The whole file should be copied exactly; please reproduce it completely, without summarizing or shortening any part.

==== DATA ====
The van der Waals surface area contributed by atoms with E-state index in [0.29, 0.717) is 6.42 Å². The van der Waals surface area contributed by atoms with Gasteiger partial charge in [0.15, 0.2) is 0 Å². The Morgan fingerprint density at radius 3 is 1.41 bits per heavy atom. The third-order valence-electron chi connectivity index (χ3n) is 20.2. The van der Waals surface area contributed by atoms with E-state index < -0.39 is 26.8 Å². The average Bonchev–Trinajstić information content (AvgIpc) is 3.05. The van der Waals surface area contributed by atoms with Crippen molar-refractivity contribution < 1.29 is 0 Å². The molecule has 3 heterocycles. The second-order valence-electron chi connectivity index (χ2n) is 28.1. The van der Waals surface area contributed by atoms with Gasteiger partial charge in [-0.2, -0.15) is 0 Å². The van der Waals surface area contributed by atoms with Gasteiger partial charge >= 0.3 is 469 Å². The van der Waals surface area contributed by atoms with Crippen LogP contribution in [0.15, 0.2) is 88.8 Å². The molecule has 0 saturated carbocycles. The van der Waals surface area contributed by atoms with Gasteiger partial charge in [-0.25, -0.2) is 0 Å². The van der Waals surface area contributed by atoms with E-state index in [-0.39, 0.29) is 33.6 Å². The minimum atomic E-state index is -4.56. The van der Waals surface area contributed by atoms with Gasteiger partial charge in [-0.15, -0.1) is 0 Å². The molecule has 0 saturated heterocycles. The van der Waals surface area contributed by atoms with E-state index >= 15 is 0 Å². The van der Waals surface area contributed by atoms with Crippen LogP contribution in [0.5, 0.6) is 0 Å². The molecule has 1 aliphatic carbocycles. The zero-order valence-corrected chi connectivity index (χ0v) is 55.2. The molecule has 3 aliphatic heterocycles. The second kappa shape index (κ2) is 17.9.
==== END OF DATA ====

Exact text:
The van der Waals surface area contributed by atoms with E-state index in [0.29, 0.717) is 6.42 Å². The van der Waals surface area contributed by atoms with Gasteiger partial charge in [0.15, 0.2) is 0 Å². The Morgan fingerprint density at radius 3 is 1.41 bits per heavy atom. The third-order valence-electron chi connectivity index (χ3n) is 20.2. The van der Waals surface area contributed by atoms with E-state index < -0.39 is 26.8 Å². The average Bonchev–Trinajstić information content (AvgIpc) is 3.05. The van der Waals surface area contributed by atoms with Crippen molar-refractivity contribution < 1.29 is 0 Å². The molecule has 3 heterocycles. The second-order valence-electron chi connectivity index (χ2n) is 28.1. The van der Waals surface area contributed by atoms with Gasteiger partial charge in [-0.2, -0.15) is 0 Å². The van der Waals surface area contributed by atoms with Gasteiger partial charge >= 0.3 is 469 Å². The van der Waals surface area contributed by atoms with Crippen LogP contribution in [0.15, 0.2) is 88.8 Å². The molecule has 0 saturated carbocycles. The van der Waals surface area contributed by atoms with Gasteiger partial charge in [-0.25, -0.2) is 0 Å². The van der Waals surface area contributed by atoms with E-state index in [-0.39, 0.29) is 33.6 Å². The minimum atomic E-state index is -4.56. The van der Waals surface area contributed by atoms with Gasteiger partial charge in [-0.15, -0.1) is 0 Å². The molecule has 0 saturated heterocycles. The van der Waals surface area contributed by atoms with E-state index >= 15 is 0 Å². The van der Waals surface area contributed by atoms with Crippen LogP contribution in [0.5, 0.6) is 0 Å². The molecule has 1 aliphatic carbocycles. The zero-order valence-corrected chi connectivity index (χ0v) is 55.2. The molecule has 3 aliphatic heterocycles. The second kappa shape index (κ2) is 17.9.